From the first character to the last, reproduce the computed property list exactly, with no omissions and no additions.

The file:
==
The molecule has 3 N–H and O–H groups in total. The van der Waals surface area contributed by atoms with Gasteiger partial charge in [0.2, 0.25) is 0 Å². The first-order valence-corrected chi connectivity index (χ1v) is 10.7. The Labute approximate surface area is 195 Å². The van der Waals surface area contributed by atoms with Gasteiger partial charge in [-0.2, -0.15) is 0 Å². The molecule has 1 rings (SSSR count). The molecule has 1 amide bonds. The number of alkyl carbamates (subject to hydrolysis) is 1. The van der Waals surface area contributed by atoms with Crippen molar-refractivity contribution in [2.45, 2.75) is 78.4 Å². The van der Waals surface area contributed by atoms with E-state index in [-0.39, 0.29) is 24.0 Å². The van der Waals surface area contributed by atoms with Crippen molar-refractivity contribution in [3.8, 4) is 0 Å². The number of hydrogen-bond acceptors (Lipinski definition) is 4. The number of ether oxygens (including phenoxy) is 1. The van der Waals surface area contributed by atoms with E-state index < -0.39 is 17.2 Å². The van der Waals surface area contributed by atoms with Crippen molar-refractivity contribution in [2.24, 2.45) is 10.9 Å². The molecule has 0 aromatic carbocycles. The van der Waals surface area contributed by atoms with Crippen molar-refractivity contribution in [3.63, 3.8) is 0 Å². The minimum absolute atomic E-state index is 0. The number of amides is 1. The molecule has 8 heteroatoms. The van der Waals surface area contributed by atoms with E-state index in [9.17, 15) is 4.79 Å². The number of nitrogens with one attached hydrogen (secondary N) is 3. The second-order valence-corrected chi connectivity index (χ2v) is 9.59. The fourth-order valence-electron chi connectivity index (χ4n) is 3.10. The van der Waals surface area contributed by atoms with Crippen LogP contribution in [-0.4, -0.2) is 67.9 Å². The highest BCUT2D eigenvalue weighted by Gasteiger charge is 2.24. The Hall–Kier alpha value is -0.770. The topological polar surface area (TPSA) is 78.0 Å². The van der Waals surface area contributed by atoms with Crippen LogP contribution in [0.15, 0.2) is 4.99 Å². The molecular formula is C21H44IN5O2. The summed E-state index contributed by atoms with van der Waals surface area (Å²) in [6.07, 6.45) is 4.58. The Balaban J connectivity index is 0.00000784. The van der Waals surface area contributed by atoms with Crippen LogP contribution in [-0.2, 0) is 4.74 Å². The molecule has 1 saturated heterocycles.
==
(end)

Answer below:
The molecule has 3 N–H and O–H groups in total. The van der Waals surface area contributed by atoms with Gasteiger partial charge in [0.2, 0.25) is 0 Å². The first-order valence-corrected chi connectivity index (χ1v) is 10.7. The Labute approximate surface area is 195 Å². The van der Waals surface area contributed by atoms with Gasteiger partial charge in [-0.2, -0.15) is 0 Å². The molecule has 1 rings (SSSR count). The molecule has 1 amide bonds. The number of alkyl carbamates (subject to hydrolysis) is 1. The van der Waals surface area contributed by atoms with Crippen molar-refractivity contribution in [2.45, 2.75) is 78.4 Å². The van der Waals surface area contributed by atoms with E-state index in [-0.39, 0.29) is 24.0 Å². The van der Waals surface area contributed by atoms with Crippen molar-refractivity contribution in [3.8, 4) is 0 Å². The number of hydrogen-bond acceptors (Lipinski definition) is 4. The number of ether oxygens (including phenoxy) is 1. The van der Waals surface area contributed by atoms with E-state index < -0.39 is 17.2 Å². The van der Waals surface area contributed by atoms with Crippen molar-refractivity contribution in [2.24, 2.45) is 10.9 Å². The molecule has 0 aromatic carbocycles. The van der Waals surface area contributed by atoms with Crippen molar-refractivity contribution in [3.63, 3.8) is 0 Å². The minimum absolute atomic E-state index is 0. The number of amides is 1. The molecule has 8 heteroatoms. The van der Waals surface area contributed by atoms with E-state index in [9.17, 15) is 4.79 Å². The number of nitrogens with one attached hydrogen (secondary N) is 3. The second-order valence-corrected chi connectivity index (χ2v) is 9.59. The fourth-order valence-electron chi connectivity index (χ4n) is 3.10. The van der Waals surface area contributed by atoms with Crippen LogP contribution in [-0.4, -0.2) is 67.9 Å². The highest BCUT2D eigenvalue weighted by Gasteiger charge is 2.24. The Hall–Kier alpha value is -0.770. The topological polar surface area (TPSA) is 78.0 Å². The van der Waals surface area contributed by atoms with Crippen LogP contribution in [0.15, 0.2) is 4.99 Å². The molecular formula is C21H44IN5O2. The summed E-state index contributed by atoms with van der Waals surface area (Å²) in [6.07, 6.45) is 4.58. The Balaban J connectivity index is 0.00000784. The van der Waals surface area contributed by atoms with Crippen LogP contribution in [-0.2, 0) is 4.74 Å². The molecule has 1 saturated heterocycles.